Roger Federer tells Peter Fraser about the nostalgia of Wimbledon and ongoing rivalries with Andy Murray and Rafael Nadal
By Follow me on Twitter @SkySportsPeteF. Last Updated: 20/06/11 4:55pm
Federer: Has Sampras' record of seven Wimbledon titles in his sights
Twelve months ago Alejandro Falla came close to causing one of the most sensational shocks in the history of Wimbledon.
The little known Colombian led Roger Federer, then the defending champion, by two sets in the first round at the All England Club and came within three points of a famous win before eventually losing what was a dramatic contest.
For Falla's opponent, a six-time Wimbledon winner who had Pete Sampras' record of seven successes in sight, it was a foreign experience and, although a first-round exit was avoided, he was to ultimately suffer disappointment in the quarter-finals.
Elimination in the last eight to giant Czech Tomas Berdych in the wake of the scare against Falla was obviously a painful underachievement for Federer, who is considered by many to be the greatest the game has ever seen.
It has also been a contributing factor in his fall below fierce rivals Rafael Nadal and Novak Djokovic in the world rankings and means he is only seeded third for the 2011 Wimbledon.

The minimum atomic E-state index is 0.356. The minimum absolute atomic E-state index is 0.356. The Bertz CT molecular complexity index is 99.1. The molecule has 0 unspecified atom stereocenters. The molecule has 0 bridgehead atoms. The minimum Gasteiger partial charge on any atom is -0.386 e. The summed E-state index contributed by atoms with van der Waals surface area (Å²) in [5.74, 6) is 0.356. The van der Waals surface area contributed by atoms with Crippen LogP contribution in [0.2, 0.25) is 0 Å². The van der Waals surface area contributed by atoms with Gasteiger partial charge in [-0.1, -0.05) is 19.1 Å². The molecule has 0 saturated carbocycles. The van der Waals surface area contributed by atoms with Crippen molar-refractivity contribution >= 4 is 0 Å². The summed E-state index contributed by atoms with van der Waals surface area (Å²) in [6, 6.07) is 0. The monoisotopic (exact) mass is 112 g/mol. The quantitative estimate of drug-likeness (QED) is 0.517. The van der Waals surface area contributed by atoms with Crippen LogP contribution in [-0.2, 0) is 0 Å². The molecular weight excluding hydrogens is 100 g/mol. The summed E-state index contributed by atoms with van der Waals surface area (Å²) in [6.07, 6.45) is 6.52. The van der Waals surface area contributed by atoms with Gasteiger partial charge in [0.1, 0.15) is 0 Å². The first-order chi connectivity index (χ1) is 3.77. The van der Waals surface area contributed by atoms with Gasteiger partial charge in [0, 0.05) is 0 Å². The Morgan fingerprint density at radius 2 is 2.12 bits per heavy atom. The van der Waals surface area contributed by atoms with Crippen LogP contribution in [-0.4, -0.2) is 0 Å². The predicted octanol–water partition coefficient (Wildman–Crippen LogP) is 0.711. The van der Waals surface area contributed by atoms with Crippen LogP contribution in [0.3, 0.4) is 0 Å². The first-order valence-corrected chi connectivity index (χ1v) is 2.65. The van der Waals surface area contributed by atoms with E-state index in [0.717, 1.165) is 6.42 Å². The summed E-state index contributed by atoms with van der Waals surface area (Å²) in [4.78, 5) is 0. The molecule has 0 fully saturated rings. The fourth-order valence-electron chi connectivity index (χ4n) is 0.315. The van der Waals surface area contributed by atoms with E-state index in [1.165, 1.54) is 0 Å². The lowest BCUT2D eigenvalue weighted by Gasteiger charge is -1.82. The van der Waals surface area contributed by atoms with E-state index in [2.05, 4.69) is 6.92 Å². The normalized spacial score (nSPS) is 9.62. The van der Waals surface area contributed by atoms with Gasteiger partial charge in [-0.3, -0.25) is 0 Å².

Consequently, ahead of Tuesday's opening match, this year against Mikhail Kukushkin, Federer is a man on a mission.
"I have come into Wimbledon with maybe more pressure, yes, but at Wimbledon I always have pressure to some degree because I want to do so well. I expect of myself to go forward and to win, to be quite honest. Anything else would be a slight disappointment. That is how high I have set the standards."
Roger Federer Quotes of the week
You have enjoyed huge success at Wimbledon, but 2010 was a difficult tournament for you. What sort of emotions does the competition create for you?
It is always one of the good times in the year. I have so many memories of Wimbledon from a young boy. To get back to winning ways at Wimbledon is also very exciting. I had a decent tournament last season in the quarter-finals, but I should have maybe lost in the first round. I know I got fortunate. I hope that this year I can go further, be back in the Wimbledon final and give myself a chance to win. I have to practice to see how it feels being back on the grass, but usually it comes back very naturally. Being at the club as a member just feels really, really nice and I will enjoy every minute that I spend at the courts.